Mixed messages on maglev
THE FIRST section of the 550 km Chuo Maglev between Tokyo and Osaka could open in 2025, following an announcement by Central Japan Railway that it is prepar-ed to finance the project completely.
JR Central had long argued that the state should fund the infrastructure works. But on December 25 President Masayuki Matsumoto revealed that JR Central would go it alone. 'The government's financial problems have slowed progress', he explained. 'If we count on state money indefinitely, it will take longer to get our plans off the ground.'
The aim is to halve current journey times, putting Nagoya 40 min and Osaka just 1 h from the capital. Construction of the initial 290 km from Tokyo to Nagoya is expected to cost ¥5 100bn. Funding this in full would increase JR Central's long-term debt from ¥3 500bn to ¥4 900bn, but Matsumoto suggested that a projected 10% increase in annual revenue would allow the extra debt to be paid off in eight years after opening. Nevertheless, the company's shares fell 9% following the announcement.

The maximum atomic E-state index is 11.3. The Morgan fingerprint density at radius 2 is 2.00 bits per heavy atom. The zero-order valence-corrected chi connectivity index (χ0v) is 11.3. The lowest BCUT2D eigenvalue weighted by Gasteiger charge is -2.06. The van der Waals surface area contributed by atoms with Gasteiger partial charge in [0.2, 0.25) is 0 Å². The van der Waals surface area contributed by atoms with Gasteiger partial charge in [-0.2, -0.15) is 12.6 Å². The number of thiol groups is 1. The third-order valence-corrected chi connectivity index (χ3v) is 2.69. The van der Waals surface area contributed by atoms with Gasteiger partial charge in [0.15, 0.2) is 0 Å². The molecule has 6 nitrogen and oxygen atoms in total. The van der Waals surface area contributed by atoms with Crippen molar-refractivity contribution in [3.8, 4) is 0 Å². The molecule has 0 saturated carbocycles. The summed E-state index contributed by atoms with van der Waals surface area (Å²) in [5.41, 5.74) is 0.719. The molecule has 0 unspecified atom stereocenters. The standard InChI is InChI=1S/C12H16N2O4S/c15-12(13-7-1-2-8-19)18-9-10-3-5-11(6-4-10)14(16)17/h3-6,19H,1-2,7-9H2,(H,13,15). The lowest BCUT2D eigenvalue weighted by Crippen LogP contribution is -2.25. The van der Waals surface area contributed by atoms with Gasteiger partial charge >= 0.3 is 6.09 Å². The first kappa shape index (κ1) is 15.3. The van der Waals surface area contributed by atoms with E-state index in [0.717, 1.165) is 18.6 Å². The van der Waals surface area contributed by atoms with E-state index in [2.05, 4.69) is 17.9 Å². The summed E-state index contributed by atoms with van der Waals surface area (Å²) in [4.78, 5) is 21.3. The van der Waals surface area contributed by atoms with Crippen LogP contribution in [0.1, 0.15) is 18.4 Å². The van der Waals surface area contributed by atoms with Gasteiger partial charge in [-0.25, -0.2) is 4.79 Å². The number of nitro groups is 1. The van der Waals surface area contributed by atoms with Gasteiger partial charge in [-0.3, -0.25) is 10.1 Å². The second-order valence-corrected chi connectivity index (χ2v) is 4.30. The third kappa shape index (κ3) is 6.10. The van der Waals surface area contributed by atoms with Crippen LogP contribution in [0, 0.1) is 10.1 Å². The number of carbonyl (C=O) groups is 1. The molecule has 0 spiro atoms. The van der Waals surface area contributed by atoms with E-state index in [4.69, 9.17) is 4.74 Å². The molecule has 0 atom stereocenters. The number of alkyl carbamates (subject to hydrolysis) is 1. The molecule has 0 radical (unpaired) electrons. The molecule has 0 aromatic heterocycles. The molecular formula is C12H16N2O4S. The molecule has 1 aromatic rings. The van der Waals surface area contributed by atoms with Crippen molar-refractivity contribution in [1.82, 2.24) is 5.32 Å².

JR Central is currently spending ¥300bn a year on maglev research, and is planning to extend the Yamanashi test track - which would form part of the Chuo alignment - from 18·4 km to 42·2 km by 2012.
It remains unclear how the Chuo Maglev trains would reach the city centres at each end of the route. JR Central will no doubt be watching developments in Shanghai, where in January police were called in to break up protests against a planned cross-city extension of the Transrapid maglev to the domestic airport at Hong Qiao. The protesters claim this would cost US$69m/km, double the official estimates, but they are more concerned about the effects of noise and electromagnetic radiation.